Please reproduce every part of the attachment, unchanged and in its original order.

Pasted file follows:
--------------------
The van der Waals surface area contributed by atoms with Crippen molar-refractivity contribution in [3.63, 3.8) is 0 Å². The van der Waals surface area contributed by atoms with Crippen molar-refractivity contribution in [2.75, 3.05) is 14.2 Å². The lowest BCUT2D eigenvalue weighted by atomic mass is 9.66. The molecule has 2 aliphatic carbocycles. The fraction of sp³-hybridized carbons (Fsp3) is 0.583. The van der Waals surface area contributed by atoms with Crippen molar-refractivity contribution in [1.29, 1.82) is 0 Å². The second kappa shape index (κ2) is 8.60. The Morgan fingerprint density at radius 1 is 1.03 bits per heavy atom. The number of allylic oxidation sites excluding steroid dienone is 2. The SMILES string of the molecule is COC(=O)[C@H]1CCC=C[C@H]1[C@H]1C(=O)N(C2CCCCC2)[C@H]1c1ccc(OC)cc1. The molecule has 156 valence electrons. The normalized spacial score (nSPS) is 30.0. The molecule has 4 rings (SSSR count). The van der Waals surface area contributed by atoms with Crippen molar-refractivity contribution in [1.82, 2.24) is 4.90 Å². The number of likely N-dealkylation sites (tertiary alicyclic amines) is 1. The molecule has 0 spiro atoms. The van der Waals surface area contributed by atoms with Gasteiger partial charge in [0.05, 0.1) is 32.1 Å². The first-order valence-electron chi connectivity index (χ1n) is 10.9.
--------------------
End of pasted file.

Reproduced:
The van der Waals surface area contributed by atoms with Crippen molar-refractivity contribution in [3.63, 3.8) is 0 Å². The van der Waals surface area contributed by atoms with Crippen molar-refractivity contribution in [2.75, 3.05) is 14.2 Å². The lowest BCUT2D eigenvalue weighted by atomic mass is 9.66. The molecule has 2 aliphatic carbocycles. The fraction of sp³-hybridized carbons (Fsp3) is 0.583. The van der Waals surface area contributed by atoms with Crippen molar-refractivity contribution in [1.29, 1.82) is 0 Å². The second kappa shape index (κ2) is 8.60. The Morgan fingerprint density at radius 1 is 1.03 bits per heavy atom. The number of allylic oxidation sites excluding steroid dienone is 2. The SMILES string of the molecule is COC(=O)[C@H]1CCC=C[C@H]1[C@H]1C(=O)N(C2CCCCC2)[C@H]1c1ccc(OC)cc1. The molecule has 156 valence electrons. The normalized spacial score (nSPS) is 30.0. The molecule has 4 rings (SSSR count). The van der Waals surface area contributed by atoms with Crippen molar-refractivity contribution in [1.82, 2.24) is 4.90 Å². The number of likely N-dealkylation sites (tertiary alicyclic amines) is 1. The molecule has 0 spiro atoms. The van der Waals surface area contributed by atoms with Gasteiger partial charge in [0.05, 0.1) is 32.1 Å². The first-order valence-electron chi connectivity index (χ1n) is 10.9.